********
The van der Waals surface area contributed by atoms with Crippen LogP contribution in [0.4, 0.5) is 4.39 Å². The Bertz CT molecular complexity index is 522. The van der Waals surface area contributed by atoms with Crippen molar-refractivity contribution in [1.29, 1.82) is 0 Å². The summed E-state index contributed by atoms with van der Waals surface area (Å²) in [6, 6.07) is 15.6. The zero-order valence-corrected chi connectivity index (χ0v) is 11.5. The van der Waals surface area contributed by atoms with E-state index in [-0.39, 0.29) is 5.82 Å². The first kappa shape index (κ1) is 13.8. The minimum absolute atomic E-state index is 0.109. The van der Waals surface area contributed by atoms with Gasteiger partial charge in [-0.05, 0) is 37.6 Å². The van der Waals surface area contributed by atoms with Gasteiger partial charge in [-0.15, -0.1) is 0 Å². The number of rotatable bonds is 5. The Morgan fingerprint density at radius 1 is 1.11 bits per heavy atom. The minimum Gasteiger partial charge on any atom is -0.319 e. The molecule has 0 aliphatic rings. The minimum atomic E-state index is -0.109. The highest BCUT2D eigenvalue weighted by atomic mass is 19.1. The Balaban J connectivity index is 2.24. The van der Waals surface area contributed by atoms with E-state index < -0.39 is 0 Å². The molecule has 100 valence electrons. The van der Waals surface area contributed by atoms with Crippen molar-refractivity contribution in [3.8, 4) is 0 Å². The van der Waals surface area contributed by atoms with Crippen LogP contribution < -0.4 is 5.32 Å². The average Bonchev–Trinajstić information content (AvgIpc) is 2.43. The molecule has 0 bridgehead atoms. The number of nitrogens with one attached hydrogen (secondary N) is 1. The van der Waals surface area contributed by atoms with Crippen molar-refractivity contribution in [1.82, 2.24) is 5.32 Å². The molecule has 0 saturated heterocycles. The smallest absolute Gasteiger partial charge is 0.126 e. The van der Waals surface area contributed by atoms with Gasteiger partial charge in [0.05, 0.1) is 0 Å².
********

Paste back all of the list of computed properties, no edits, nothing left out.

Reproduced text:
The van der Waals surface area contributed by atoms with Crippen LogP contribution in [0.4, 0.5) is 4.39 Å². The Bertz CT molecular complexity index is 522. The van der Waals surface area contributed by atoms with Crippen molar-refractivity contribution in [1.29, 1.82) is 0 Å². The summed E-state index contributed by atoms with van der Waals surface area (Å²) in [6, 6.07) is 15.6. The zero-order valence-corrected chi connectivity index (χ0v) is 11.5. The van der Waals surface area contributed by atoms with E-state index in [-0.39, 0.29) is 5.82 Å². The first kappa shape index (κ1) is 13.8. The minimum absolute atomic E-state index is 0.109. The van der Waals surface area contributed by atoms with Gasteiger partial charge in [-0.05, 0) is 37.6 Å². The van der Waals surface area contributed by atoms with Gasteiger partial charge in [-0.15, -0.1) is 0 Å². The number of rotatable bonds is 5. The Morgan fingerprint density at radius 1 is 1.11 bits per heavy atom. The minimum Gasteiger partial charge on any atom is -0.319 e. The molecule has 0 aliphatic rings. The minimum atomic E-state index is -0.109. The highest BCUT2D eigenvalue weighted by atomic mass is 19.1. The Balaban J connectivity index is 2.24. The van der Waals surface area contributed by atoms with E-state index < -0.39 is 0 Å². The molecule has 100 valence electrons. The van der Waals surface area contributed by atoms with Crippen molar-refractivity contribution in [3.8, 4) is 0 Å². The van der Waals surface area contributed by atoms with Crippen LogP contribution < -0.4 is 5.32 Å². The average Bonchev–Trinajstić information content (AvgIpc) is 2.43. The molecule has 0 bridgehead atoms. The number of nitrogens with one attached hydrogen (secondary N) is 1. The van der Waals surface area contributed by atoms with Crippen molar-refractivity contribution in [1.82, 2.24) is 5.32 Å². The molecule has 0 saturated heterocycles. The smallest absolute Gasteiger partial charge is 0.126 e. The van der Waals surface area contributed by atoms with Gasteiger partial charge in [0.05, 0.1) is 0 Å².